A.W. Tillinghast set out the original 18-hole course at Upper Montclair Country Club in the 1920s then Robert Trent Jones completely renovated the layout three decades later in 1956, adding another nine holes (the South) in the process.
The three 9-hole loops (East, South and West) are similar in style, but if you want to play the layout walked by Hall of Famers (such as Arnold Palmer, Nancy Lopez and Lee Trevino) who've all won titles at UMCC, you'll need to tee it up on the West and South combination.
I have played “Upper” dozens of times but, until this week, not in the last 6 years. When i saw its ranking in NJ well down in the 50’s, i was curious as to what i might find.
So, critics seem to find fault with what i think is an asset. That is, it is located on a property wedged between two important New Jersey highways: the East/ West Route 3 and the North/South Garden State Parkway ( yes, that is UMCC to your right as you approach exit 153 on the GSP from the south).
While you are not playing in serene isolation, i do think the noise from the highways is a minor distraction to all but the most sensitive ears. Above all, it’s about the design and the conditioning.
So about the design, the one weakness of UMCC is that all but one hole of the 27 ( the 5th on the South nine) run basically North or South. This does make individual holes slightly less memorable, especially a group of 6 excellent par-3’s that are as well-guarded by classic RTJ bunkering as any course you will ever play. So evidently was little thought given by RT Jones to going east/west on his 1956 reconstruction of the original Tillinghast layout that was obliterated by the construction of the GSP.
It seems that course raters value routing that bring all wind directions into play, and on that basis Upper may fall short. But to me, that’s the only shortcoming.
On the basis of course conditioning, UMCC is as good as any of its more heralded northern New Jersey neighbors. And its green complexes are superb, as subtle and challenging as any of the top courses on the New Jersey list. And yes, i include Ridgewood, Baltusrol Lower, Montclair, Hollywood, and Somerset Hills in my assessment. The bunkering has been recently renovated and upgraded in both its shaping and consistent PGA tour quality. And greenside bunkering is a hallmark of this club. I don’t think you will find better anywhere in Metro NYC.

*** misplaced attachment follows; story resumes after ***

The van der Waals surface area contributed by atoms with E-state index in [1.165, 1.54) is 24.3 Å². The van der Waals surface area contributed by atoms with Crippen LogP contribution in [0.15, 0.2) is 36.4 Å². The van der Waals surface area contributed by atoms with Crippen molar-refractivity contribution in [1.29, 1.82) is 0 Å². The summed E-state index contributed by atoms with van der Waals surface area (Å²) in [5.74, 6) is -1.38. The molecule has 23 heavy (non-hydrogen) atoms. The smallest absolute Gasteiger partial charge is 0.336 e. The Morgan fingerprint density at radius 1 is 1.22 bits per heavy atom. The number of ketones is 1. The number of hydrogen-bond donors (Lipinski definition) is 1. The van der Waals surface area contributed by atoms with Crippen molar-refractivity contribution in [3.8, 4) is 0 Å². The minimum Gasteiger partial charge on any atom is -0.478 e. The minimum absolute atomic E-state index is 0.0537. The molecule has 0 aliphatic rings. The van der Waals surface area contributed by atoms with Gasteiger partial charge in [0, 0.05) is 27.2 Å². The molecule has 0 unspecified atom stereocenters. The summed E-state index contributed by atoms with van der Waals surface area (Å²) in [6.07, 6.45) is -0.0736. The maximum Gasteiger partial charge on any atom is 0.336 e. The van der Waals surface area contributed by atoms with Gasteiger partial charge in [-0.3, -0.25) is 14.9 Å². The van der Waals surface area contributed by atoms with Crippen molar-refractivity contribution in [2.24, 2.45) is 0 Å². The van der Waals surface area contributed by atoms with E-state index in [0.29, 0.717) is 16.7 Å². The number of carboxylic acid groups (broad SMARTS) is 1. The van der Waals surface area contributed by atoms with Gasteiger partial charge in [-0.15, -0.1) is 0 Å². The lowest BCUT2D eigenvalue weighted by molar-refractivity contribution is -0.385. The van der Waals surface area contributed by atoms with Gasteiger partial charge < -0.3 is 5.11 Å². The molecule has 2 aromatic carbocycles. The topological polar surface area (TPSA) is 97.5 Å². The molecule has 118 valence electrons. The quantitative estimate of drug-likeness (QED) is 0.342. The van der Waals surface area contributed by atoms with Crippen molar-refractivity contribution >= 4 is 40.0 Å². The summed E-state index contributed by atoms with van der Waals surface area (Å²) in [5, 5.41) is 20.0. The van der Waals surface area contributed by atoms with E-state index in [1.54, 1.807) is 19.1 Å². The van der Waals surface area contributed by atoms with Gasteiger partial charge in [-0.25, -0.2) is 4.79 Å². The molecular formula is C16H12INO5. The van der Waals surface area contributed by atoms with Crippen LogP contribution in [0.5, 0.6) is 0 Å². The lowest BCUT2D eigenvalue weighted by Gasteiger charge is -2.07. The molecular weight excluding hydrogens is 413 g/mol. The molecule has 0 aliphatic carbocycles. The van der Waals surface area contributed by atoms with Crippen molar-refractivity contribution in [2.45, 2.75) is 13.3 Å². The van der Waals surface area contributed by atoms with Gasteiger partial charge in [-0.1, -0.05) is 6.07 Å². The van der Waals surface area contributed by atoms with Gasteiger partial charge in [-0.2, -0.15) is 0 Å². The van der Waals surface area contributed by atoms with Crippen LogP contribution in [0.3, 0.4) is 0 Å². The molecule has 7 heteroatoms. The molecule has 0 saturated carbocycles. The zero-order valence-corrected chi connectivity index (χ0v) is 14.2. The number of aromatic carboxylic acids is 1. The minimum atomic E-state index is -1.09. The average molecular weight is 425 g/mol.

I played all three nines ( South, West, and East in order), and i would agree that the South/ West combination is the optimal combination since the East seems to have doglegs on all of the par 4/5’s except for the last hole. And it’s last hole is the least interesting of the finishing holes on the three nines.
Like many of its brethren metro NY parkland classics, UMCC has wisely removed hundreds of mature trees in the last decade to improve air flow and sunlight reaching its turf.. it has done this without making the course less challenging. As for the best holes, the quartet of holes from South 3 to South 6 are superb. 3 South is a sweeping , slightly downhill dogleg left of 425 yards where a drive of around 250 yards is necessary to reveal a green complex that demands a precise approach over a pond that protects the front and entire right side of the green. The proper approach takes you over a small bunker that protects the entrance to the left third of the green. Par is a very welcome outcome here.